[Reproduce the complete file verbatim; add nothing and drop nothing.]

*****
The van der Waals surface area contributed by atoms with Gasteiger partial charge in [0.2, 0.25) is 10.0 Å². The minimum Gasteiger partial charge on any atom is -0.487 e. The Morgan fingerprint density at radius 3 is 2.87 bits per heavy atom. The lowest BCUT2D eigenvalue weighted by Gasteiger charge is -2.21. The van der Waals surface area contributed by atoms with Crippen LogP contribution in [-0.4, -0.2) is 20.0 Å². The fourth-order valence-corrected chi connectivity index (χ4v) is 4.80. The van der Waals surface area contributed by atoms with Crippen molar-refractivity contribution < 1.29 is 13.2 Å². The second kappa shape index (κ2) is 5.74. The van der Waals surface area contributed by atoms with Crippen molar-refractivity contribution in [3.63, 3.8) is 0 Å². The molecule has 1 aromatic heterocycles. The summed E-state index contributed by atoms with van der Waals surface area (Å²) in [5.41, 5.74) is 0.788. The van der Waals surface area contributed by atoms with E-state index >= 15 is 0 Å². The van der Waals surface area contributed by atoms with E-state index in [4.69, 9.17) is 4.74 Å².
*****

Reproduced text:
The van der Waals surface area contributed by atoms with Gasteiger partial charge in [0.2, 0.25) is 10.0 Å². The minimum Gasteiger partial charge on any atom is -0.487 e. The Morgan fingerprint density at radius 3 is 2.87 bits per heavy atom. The lowest BCUT2D eigenvalue weighted by Gasteiger charge is -2.21. The van der Waals surface area contributed by atoms with Crippen LogP contribution in [-0.4, -0.2) is 20.0 Å². The fourth-order valence-corrected chi connectivity index (χ4v) is 4.80. The van der Waals surface area contributed by atoms with Crippen molar-refractivity contribution < 1.29 is 13.2 Å². The second kappa shape index (κ2) is 5.74. The van der Waals surface area contributed by atoms with Crippen molar-refractivity contribution in [3.63, 3.8) is 0 Å². The molecule has 1 aromatic heterocycles. The summed E-state index contributed by atoms with van der Waals surface area (Å²) in [5.41, 5.74) is 0.788. The van der Waals surface area contributed by atoms with E-state index >= 15 is 0 Å². The van der Waals surface area contributed by atoms with E-state index in [4.69, 9.17) is 4.74 Å².